The biggest drawback in b-school research is the manner in which most of them approach research, considering it as an inevitable cost rather than an investment to create scientific knowledge. There is usually a continuous and sustained focus on teaching in management institutes, while a focus on research is either sporadic or absent altogether depending on the position of the b-school. Secondly, researchers usually emphasise more on the contextual application of methodology to publish a research paper rather than focusing on solving a core business or societal problem. Creation of scientific knowledge should be possible in b-schools provided they clearly understand that publications and research are not same. Research is much more than publication in a journal. Secondly, stop debating between rigorous research and relevant research. Time has come to adopt a culture of responsible research. This can be described as a form of rigorous research conducted through ethical means that creates a positive impact on both businesses as well as the society.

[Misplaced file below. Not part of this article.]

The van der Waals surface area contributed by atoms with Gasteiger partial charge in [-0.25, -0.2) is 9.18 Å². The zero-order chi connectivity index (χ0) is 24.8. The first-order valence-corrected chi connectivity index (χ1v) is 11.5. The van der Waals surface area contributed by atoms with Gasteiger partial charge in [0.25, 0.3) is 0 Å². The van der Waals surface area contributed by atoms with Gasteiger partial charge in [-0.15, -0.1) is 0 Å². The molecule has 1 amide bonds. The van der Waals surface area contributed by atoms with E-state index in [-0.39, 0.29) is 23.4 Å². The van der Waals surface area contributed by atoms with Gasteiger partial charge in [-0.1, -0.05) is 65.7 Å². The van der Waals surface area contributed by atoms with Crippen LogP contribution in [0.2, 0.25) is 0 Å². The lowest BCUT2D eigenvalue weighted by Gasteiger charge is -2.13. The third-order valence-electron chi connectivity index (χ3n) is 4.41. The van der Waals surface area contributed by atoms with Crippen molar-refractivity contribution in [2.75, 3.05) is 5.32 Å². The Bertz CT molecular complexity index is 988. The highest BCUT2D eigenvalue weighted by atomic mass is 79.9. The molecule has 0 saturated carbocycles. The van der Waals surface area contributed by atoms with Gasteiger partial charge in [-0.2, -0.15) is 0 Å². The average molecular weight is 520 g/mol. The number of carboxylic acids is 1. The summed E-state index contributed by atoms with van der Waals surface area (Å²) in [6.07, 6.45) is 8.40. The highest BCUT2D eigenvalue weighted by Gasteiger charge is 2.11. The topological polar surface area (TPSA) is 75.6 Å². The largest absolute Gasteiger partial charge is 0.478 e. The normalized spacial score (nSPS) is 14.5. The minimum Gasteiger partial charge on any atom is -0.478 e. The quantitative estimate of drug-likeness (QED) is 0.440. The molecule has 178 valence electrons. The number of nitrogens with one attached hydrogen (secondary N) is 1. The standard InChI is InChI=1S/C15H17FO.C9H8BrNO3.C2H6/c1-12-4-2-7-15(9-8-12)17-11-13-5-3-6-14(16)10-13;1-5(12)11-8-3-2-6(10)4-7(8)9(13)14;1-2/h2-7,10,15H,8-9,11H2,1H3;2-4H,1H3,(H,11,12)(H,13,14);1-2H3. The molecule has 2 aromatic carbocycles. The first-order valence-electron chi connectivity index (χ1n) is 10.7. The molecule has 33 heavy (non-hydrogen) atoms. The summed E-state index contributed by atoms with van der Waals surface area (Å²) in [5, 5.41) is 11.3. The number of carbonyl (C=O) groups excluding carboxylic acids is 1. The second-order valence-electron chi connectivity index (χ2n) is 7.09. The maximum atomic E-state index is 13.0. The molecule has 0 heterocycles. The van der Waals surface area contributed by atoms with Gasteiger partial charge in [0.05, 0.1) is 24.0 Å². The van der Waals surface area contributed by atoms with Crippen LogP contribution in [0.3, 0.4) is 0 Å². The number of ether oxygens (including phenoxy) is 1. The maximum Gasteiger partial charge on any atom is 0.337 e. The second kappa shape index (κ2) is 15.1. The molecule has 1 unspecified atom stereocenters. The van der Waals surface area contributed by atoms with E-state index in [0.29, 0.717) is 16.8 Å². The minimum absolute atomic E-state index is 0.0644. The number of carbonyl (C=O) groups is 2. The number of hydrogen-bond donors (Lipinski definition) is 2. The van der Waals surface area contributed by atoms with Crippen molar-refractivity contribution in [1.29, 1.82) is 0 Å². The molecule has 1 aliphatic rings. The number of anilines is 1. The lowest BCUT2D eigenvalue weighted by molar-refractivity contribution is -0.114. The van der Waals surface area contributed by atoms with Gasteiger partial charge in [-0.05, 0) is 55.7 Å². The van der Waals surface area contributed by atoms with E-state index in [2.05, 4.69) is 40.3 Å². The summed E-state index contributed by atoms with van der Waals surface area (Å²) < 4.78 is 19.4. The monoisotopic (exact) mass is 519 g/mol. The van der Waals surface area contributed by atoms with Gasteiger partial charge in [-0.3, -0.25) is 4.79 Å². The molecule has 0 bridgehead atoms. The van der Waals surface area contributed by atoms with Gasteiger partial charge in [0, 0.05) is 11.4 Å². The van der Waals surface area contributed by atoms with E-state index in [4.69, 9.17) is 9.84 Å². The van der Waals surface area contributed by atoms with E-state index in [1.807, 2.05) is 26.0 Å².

It is imperative, therefore, for academia to address these problems if it is to produce responsible research outputs that actually helps further the field of management, and solves critical social or business issues.

Business schools need to take a renewed approach to academic research, emphasising on conducting relevant and responsible research. This means identifying those areas of study that will have a positive impact on both business and society, and creating the right balance between the interests of the industry and society. Hence, the nature of scholarly research should be such that it leads to positive economic and social outcomes for businesses, as well as offers practicable solutions to major challenges on a local level.